And having discussions — whether it’s a decision exercise, or a tabletop or just a conversation — sometimes it’s refreshing to talk about the aspects of business continuity and what assumptions that particular business leader might have. And perhaps help that business leader understand that some of those assumptions are probably not as strong as you would like them to be, for various reasons. So as advisors and communicators, I think that’s our main role is to be that partner and help to drive understanding so that leaders can continue to lead their organizations within a company.
Guerra: It’s just amazing when I think about it, how dependent the delivery of any business and even healthcare, especially healthcare, is on technology, and no matter how much we want to assure these systems and secure them, there are going to be outages. And no matter how much we want to plan, it’s going to be extremely painful, right? I mean, it’s just never going to be like, “Oh, let’s just go to paper.” No matter what we’ve done, it’s going to be very, very painful.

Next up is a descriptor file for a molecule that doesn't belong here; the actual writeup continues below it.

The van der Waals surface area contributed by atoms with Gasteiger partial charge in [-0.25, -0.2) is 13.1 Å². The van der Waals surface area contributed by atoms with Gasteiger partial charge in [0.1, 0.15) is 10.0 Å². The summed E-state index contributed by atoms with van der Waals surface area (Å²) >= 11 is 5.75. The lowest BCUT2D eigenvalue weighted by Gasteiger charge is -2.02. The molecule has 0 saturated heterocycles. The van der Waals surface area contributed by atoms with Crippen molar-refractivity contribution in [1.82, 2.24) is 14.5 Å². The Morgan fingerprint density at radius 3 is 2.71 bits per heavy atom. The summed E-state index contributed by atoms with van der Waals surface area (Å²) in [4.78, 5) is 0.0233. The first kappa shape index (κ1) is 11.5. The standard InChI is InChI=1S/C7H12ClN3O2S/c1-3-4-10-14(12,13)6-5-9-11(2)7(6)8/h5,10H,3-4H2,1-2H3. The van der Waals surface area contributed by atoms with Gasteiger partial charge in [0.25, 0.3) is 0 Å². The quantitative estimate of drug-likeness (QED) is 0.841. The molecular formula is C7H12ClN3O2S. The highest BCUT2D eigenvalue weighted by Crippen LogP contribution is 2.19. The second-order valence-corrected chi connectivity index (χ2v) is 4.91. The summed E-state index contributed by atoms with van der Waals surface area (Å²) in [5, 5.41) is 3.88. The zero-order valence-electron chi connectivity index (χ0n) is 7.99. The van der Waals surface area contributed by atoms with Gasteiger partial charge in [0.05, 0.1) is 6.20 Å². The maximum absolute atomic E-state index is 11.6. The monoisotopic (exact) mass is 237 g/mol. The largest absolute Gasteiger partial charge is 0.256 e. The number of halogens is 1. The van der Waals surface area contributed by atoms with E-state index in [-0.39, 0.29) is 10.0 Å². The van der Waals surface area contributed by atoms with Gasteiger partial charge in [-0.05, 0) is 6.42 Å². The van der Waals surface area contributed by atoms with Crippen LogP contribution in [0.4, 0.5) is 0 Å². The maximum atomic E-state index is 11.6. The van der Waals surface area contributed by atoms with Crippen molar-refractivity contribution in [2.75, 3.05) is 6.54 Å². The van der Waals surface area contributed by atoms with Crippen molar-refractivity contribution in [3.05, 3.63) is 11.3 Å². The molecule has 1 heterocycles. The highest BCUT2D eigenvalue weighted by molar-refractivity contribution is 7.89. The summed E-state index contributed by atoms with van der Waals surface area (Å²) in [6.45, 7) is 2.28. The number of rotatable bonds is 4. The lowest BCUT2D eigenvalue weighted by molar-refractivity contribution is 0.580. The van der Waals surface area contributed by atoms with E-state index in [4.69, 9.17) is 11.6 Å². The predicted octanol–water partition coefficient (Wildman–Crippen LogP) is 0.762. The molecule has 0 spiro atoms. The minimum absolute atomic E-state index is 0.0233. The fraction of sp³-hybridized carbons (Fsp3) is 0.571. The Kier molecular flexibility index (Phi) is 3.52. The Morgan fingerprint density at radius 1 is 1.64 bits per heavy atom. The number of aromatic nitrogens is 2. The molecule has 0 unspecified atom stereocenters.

Curylo: Right and this is our reality. Healthcare probably deals with this more than any other organization. This is our reality. We are here to deliver healthcare. That’s what a healthcare entity does; that’s what a hospital does; that’s what health systems do. Keeping records is a necessary component of that. Using electronic means makes that a lot easier, makes it flow easier. We can share information; we can get treatment information into the right hands. But to build a rock-solid bulletproof capability that can never go down is very expensive, onerously expensive. So we have to plan for those downtimes.